Another reason for the relatively small difference between the two approaches is that the HotSpot optimizer does a very good job of optimizing method calls, and String.equals() is a very good candidate for inlining since it is a small method that belongs to a final class. That removes any overhead related to method calls.

Now, == provides a 5-fold improvement over equals(). But since String comparision usually represents only a small percentage of the total execution time of an application, the overall gain is much smaller than that, and the final gain will be diluted to a few percent.

So Myth 1: busted! Yes, == is faster than String.equals(), but in general it isn't near a performance improvement as it is cracked up to be.

Myth 2: String.intern() saves a lot of memory

This myth is where the danger lies. On one hand, it is true that you can remove String duplicates by internalizing them. The problem is that the internalized strings go to the Permanent Generation, which is an area of the JVM that is reserved for non-user objects, like Classes, Methods and other internal JVM objects. The size of this area is limited, and is usually much smaller than the heap. Calling intern() on a String has the effect of moving it out from the heap into the permanent generation, and you risk running out of PermGen space.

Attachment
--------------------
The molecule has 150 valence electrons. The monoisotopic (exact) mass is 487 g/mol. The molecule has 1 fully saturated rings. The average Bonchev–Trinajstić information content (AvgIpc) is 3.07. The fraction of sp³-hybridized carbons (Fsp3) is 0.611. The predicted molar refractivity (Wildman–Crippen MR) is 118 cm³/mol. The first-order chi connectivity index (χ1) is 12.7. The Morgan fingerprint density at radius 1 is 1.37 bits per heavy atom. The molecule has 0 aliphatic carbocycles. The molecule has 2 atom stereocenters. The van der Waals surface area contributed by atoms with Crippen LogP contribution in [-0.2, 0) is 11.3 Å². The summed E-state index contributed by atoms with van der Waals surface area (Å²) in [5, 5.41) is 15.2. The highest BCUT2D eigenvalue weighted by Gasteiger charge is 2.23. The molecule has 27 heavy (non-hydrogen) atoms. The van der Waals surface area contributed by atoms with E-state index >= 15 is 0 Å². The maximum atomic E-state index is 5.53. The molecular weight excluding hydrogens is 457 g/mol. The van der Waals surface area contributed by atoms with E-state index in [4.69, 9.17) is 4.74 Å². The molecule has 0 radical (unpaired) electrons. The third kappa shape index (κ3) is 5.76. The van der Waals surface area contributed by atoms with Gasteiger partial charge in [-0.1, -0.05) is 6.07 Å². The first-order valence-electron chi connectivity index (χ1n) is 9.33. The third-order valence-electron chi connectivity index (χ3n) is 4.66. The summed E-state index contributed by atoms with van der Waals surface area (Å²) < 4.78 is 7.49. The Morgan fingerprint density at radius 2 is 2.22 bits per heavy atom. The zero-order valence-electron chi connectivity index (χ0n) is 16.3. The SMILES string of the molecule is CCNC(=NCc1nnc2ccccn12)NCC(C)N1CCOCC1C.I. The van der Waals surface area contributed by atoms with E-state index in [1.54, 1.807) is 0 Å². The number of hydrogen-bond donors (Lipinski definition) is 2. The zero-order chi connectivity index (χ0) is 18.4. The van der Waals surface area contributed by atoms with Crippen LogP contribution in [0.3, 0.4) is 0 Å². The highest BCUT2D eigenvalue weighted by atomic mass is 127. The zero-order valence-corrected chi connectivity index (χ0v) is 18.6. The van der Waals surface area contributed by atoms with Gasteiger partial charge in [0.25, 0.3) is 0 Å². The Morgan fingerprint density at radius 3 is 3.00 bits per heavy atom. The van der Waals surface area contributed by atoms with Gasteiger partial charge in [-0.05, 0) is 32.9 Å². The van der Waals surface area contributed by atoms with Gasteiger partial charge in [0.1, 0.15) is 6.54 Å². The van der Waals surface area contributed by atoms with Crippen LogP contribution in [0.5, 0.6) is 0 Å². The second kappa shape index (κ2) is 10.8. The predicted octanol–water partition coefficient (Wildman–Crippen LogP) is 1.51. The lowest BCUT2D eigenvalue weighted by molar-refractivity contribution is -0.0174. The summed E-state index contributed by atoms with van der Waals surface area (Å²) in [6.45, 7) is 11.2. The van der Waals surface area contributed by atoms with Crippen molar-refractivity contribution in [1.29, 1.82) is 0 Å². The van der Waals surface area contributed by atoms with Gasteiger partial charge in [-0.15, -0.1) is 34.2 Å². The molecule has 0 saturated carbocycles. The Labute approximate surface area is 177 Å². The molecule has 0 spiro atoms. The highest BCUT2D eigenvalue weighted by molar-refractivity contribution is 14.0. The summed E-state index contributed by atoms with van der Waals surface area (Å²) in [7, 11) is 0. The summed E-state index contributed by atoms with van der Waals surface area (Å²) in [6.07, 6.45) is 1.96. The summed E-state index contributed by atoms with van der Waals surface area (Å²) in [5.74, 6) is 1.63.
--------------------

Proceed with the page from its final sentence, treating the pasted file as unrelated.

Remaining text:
I wrote a small test program that confirm this (see below). The call to Thread.sleep(1000) is so that you can see the permanent generation going up in a profiler. You can check it yourself by running this program and then running jconsole which is available in the JDK distribution. Go to jconsole's Memory tab and select Memory Pool "Perm Gen" in the dropdown box. You will see the permanent generation going up steadly until the process terminates with a java.lang.OutOfMemoryError: PermGen space.
import java.util.ArrayList;
import java.util.List;

public class Main {
    public static void main(String[] args) throws Exception {
        int steps = 1000;
        String base = getBaseString();

        List strings = new ArrayList();
        int i = 0;
        while (true) {
            String str = base + i;
            str = str.intern();
            strings.add(str);
            i++;
            if (i % steps == 0) {
                Thread.sleep(1000);
            }

        }
    }

    private static String getBaseString() {
        StringBuilder builder = new StringBuilder();